tautological /tawt'l oj"i keuhl/, tautologic, tautologous /taw tol"euh geuhs/, adj.tautologically, tautologously, adv.tautologist, n.
/taw tol"euh jee/, n., pl. tautologies.
1. needless repetition of an idea, esp. in words other than those of the immediate context, without imparting additional force or clearness, as in "widow woman."
2. an instance of such repetition.
3. Logic.
a. a compound propositional form all of whose instances are true, as "A or not A."
b. an instance of such a form, as "This candidate will win or will not win."
[1570-80; < LL tautologia < Gk tautología. See TAUTO-, -LOGY]

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In logic, a statement that cannot be denied without inconsistency.

Thus, "All bachelors are either male or not male" is held to assert, with regard to anything whatsoever that is a bachelor, that it is male or it is not male. In the propositional calculus, even complicated symbolic expressions such as [(A ⊃ B) ∧ (C ⊃ ¬ B)] ⊃ (C ⊃ ¬ A) can be shown to be tautologies by displaying in a truth table every possible combination of T (true) and F (false) of its arguments A, B, C. A tautology can be purely formal (a statement form rather than a statement), and in some usages only such formal truths are tautologies.

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      in logic, a statement so framed that it cannot be denied without inconsistency. Thus, “All men are rational” is held to assert with regard to anything whatsoever that either it is a man or it is not rational. But this universal “truth” follows not from any facts noted about real men but only from the actual use (or one such use) of “man” and “rational” and is thus purely a matter of definition. The statement cannot but be true because it asserts every possible state of affairs: it is true whichsoever of its constituents are true, and it is also true whichsoever are false.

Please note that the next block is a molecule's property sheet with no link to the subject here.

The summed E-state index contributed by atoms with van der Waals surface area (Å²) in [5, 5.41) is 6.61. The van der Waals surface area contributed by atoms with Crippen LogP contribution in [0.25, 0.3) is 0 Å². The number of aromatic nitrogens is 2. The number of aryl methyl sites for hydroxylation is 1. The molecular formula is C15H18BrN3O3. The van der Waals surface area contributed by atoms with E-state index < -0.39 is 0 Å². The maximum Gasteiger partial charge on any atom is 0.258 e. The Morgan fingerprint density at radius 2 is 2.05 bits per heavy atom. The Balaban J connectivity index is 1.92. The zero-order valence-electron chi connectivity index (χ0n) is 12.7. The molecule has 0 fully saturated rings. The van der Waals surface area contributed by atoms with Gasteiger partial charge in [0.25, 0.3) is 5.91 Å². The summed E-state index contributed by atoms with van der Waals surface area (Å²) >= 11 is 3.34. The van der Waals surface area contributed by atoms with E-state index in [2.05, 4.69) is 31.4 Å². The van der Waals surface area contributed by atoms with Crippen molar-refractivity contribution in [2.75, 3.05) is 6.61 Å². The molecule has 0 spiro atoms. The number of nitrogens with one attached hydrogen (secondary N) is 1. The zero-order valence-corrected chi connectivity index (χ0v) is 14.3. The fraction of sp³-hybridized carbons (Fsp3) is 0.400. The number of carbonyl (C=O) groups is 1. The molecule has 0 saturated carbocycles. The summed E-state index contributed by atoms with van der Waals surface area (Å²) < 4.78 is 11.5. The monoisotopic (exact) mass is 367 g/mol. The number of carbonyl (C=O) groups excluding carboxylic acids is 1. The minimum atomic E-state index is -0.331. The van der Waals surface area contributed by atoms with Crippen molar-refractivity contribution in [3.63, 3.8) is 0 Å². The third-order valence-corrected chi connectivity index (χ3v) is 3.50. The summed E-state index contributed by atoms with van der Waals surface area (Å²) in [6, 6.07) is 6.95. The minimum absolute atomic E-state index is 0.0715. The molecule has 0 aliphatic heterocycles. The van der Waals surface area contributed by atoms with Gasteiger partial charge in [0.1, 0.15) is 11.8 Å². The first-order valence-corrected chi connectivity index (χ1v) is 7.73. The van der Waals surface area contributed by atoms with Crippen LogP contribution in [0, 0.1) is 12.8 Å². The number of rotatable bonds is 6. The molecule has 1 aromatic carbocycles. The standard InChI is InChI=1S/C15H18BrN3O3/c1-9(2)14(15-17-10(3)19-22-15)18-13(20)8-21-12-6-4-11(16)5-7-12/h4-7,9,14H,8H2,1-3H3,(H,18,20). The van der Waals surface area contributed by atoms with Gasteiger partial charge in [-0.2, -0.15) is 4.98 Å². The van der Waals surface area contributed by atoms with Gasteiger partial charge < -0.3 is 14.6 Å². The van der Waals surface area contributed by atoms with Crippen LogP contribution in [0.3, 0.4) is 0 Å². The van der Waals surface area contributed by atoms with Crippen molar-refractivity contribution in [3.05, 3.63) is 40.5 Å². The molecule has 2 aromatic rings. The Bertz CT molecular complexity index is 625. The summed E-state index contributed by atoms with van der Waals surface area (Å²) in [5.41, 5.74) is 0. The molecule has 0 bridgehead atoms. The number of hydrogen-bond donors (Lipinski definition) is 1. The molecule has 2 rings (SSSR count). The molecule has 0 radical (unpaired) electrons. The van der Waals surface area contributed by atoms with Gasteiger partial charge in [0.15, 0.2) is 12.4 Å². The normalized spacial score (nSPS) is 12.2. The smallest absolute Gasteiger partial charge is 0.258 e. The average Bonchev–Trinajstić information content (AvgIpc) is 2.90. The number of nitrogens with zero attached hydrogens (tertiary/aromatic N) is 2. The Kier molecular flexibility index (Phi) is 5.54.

In the propositional calculus, a logic in which whole propositions are related by such connectives as ⊃ (“if . . . then”), · (“and”), ∼ (“not”), and ∨ (“or”), even complicated expressions such as [(AB)·(C ⊃ ∼B)] ⊃ (C ⊃ ∼A) can be shown to be tautologies by displaying in a truth table every possible combination of T (true) and F (false) of its arguments A, B, C and after reckoning out by a mechanical process the truth-value of the entire formula, noting that, for every such combination, the formula is T. The test is effective because, in any particular case, the total number of different assignments of truth-values to the variables is finite; and the calculation of the truth-value of the entire formula can be carried out separately for each assignment of truth-values.

      The notion of tautology in the propositional calculus was first developed in the 20th century by Charles Sanders Peirce, the founder of Pragmatism and a major logician. The name tautology, however, was introduced by one of the founding fathers of Linguistic Analysis, Ludwig Wittgenstein, who argued in the Tractatus Logico-Philosophicus (1921) that all necessary propositions are tautologies and that there is, therefore, a sense in which all necessary propositions say the same thing—viz, nothing at all.

      Wittgenstein's use of the term requires its extension from the propositional calculus to the first-order functional calculus, which can range over classes, sets, or relations as well as over individual variables. This extended notion, further explained by F.P. Ramsey in 1926, is, in fact, a less precise forerunner of what is now usually called validity.

      Later, certain Logical (Logical Positivism) Positivists, especially Rudolf Carnap (Carnap, Rudolf), amended Wittgenstein's doctrine in the light of the distinction that there is an effective test of tautology in the propositional calculus but no such test of validity even in the functional calculus of the lowest (first) order. The Logical Positivists held that, in general, every necessary truth (and, thus, every tautology) is derivable from some rule of language; its only necessity is its being prescribed by a rule in a certain system. Because such derivations are difficult to perform in ordinary language, however, as with the statement “Whatever has a beginning in time must have a cause,” attempts have been made—as in Carnap's Der logische Aufbau der Welt (1928; The Logical Structure of the World: Pseudoproblems in Philosophy, 1967)—to construct an artificial language in which all necessary statements could be demonstrated by appeal to formulas.

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Universalium. 2010.

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